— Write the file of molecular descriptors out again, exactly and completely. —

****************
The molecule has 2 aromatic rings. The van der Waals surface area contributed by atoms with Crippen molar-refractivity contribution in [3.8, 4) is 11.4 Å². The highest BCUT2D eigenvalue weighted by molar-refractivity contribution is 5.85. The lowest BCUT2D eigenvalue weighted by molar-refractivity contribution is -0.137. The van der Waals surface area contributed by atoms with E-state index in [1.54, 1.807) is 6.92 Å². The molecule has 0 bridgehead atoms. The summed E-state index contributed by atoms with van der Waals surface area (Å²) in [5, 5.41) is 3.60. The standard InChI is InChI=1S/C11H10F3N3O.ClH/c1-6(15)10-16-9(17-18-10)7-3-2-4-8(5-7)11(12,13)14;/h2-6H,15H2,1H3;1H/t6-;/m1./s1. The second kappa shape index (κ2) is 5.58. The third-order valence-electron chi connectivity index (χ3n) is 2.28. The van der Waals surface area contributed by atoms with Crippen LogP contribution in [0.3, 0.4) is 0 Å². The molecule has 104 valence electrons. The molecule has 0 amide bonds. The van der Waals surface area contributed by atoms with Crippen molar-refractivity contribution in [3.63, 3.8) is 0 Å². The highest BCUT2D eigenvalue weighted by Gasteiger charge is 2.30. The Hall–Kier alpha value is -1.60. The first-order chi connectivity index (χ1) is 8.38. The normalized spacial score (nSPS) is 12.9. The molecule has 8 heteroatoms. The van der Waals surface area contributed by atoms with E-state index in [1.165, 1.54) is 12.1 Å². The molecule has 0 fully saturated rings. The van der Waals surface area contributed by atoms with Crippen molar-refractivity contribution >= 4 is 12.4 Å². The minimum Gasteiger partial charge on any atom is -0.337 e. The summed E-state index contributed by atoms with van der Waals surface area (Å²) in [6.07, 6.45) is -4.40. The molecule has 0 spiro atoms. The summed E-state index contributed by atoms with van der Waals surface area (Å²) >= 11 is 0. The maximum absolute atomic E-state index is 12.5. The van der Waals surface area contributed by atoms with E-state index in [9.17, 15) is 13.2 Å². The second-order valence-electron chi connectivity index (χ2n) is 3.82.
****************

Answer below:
The molecule has 2 aromatic rings. The van der Waals surface area contributed by atoms with Crippen molar-refractivity contribution in [3.8, 4) is 11.4 Å². The highest BCUT2D eigenvalue weighted by molar-refractivity contribution is 5.85. The lowest BCUT2D eigenvalue weighted by molar-refractivity contribution is -0.137. The van der Waals surface area contributed by atoms with E-state index in [1.54, 1.807) is 6.92 Å². The molecule has 0 bridgehead atoms. The summed E-state index contributed by atoms with van der Waals surface area (Å²) in [5, 5.41) is 3.60. The standard InChI is InChI=1S/C11H10F3N3O.ClH/c1-6(15)10-16-9(17-18-10)7-3-2-4-8(5-7)11(12,13)14;/h2-6H,15H2,1H3;1H/t6-;/m1./s1. The second kappa shape index (κ2) is 5.58. The third-order valence-electron chi connectivity index (χ3n) is 2.28. The van der Waals surface area contributed by atoms with Crippen LogP contribution in [0.3, 0.4) is 0 Å². The molecule has 104 valence electrons. The molecule has 0 amide bonds. The van der Waals surface area contributed by atoms with Crippen molar-refractivity contribution in [3.63, 3.8) is 0 Å². The highest BCUT2D eigenvalue weighted by Gasteiger charge is 2.30. The Hall–Kier alpha value is -1.60. The first-order chi connectivity index (χ1) is 8.38. The normalized spacial score (nSPS) is 12.9. The molecule has 8 heteroatoms. The van der Waals surface area contributed by atoms with E-state index in [1.165, 1.54) is 12.1 Å². The molecule has 0 fully saturated rings. The van der Waals surface area contributed by atoms with Crippen molar-refractivity contribution >= 4 is 12.4 Å². The minimum Gasteiger partial charge on any atom is -0.337 e. The summed E-state index contributed by atoms with van der Waals surface area (Å²) in [6.07, 6.45) is -4.40. The molecule has 0 spiro atoms. The summed E-state index contributed by atoms with van der Waals surface area (Å²) >= 11 is 0. The maximum absolute atomic E-state index is 12.5. The van der Waals surface area contributed by atoms with E-state index in [9.17, 15) is 13.2 Å². The second-order valence-electron chi connectivity index (χ2n) is 3.82.